Monday, March 19, 2012

Does Air Density Make a Difference?


This is essentially a cross-post from H2VP (with some additions)

One thing I have been asked with some regularity is whether or not a somewhat denser Mesozoic atmosphere, particularly in the Cretaceous (compared to the modern one), could explain the giant size of Late Cretaceous pterosaurs or large dinosaurs.  In short, the answer is: probably not.

There is a reasonably good body of information regarding atmospheric composition during the Mesozoic.  During the Cretaceous, both oxygen and carbon dioxide levels rose slightly, and the total atmospheric density would have been slightly greater as a result - but the difference would have been relatively mild for large vertebrates.

Here is an example of a paper published on the effects of Cretaceous oxygen concentrations on plants: http://jxb.oxfordjournals.org/content/52/357/801.full, and there is a manuscript examining the effect of paleoatmosphere conditions on insects: http://jeb.biologists.org/content/201/8/1043.full.pdf.  There is a relatively recent paper on the Late Cretaceous atmosphere and its potential relationship to mass extinction as well: http://jxb.oxfordjournals.org/content/52/357/801.full

As you can see, plants and insects probably felt the effects of slightly higher oxygen and carbon dioxide concentrations, and indeed the insects of the Cretaceous included some relatively large species, as would be expected.  A slight increase in atmospheric density would have relatively little impact on the maximum size of dinosaurs or pterosaurs, however, and there is not actually any need for an extreme explanation for their size, anyway - despite being larger than living animals with similar lifestyles, none of the giant dinosaurs exceeded the expected maximum size for a walking animal, and no pterosaurs exceeded the limits for biological flight.  Quite a few pterosaurs exceeded the estimated limit for continuous flapping flight in a vertebrate animal (limit is roughly 25-30 kg, give or take), but that only means that they could not flap continuously over long distances and would have switched to soaring flight for long trips; it does not forbid them from flying.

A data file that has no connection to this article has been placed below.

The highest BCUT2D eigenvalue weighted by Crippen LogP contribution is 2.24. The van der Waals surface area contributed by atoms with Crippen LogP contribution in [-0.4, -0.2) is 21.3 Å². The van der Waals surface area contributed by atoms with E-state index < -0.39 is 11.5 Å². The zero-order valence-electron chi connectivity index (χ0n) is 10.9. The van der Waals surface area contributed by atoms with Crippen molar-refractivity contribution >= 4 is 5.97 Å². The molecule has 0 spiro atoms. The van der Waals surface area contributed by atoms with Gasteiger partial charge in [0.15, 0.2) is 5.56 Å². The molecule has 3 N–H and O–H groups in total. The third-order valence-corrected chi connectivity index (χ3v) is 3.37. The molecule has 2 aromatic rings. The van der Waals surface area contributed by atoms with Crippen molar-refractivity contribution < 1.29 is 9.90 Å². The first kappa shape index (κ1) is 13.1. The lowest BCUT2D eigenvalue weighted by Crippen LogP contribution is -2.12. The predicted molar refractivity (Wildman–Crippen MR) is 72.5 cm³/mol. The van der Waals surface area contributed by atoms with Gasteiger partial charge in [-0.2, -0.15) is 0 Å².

There are three reasons why changes in atmospheric conditions have greater impacts on insects than vertebrate flyers.  First, the tracheal system that insects use for respiration is highly sensitive to oxygen partial pressure.  Second, since insects are typically small, they are often highly reliant on unsteady aerodynamics, which are much more sensitive to air density than steady dynamics.  Finally, insects are almost purely aerobic flyers, while many vertebrates can utilize some degree of anaerobic power (in large flying vertebrates, anaerobic power dominates).  Using anaerobic flight muscle provides a very large burst of power, without using oxygen, after which the muscle quickly fatigues.  Large vertebrates can therefore flap for short bursts, followed by periods of gliding, even when oxygen levels are low.  This option is typically unavailable to insects.

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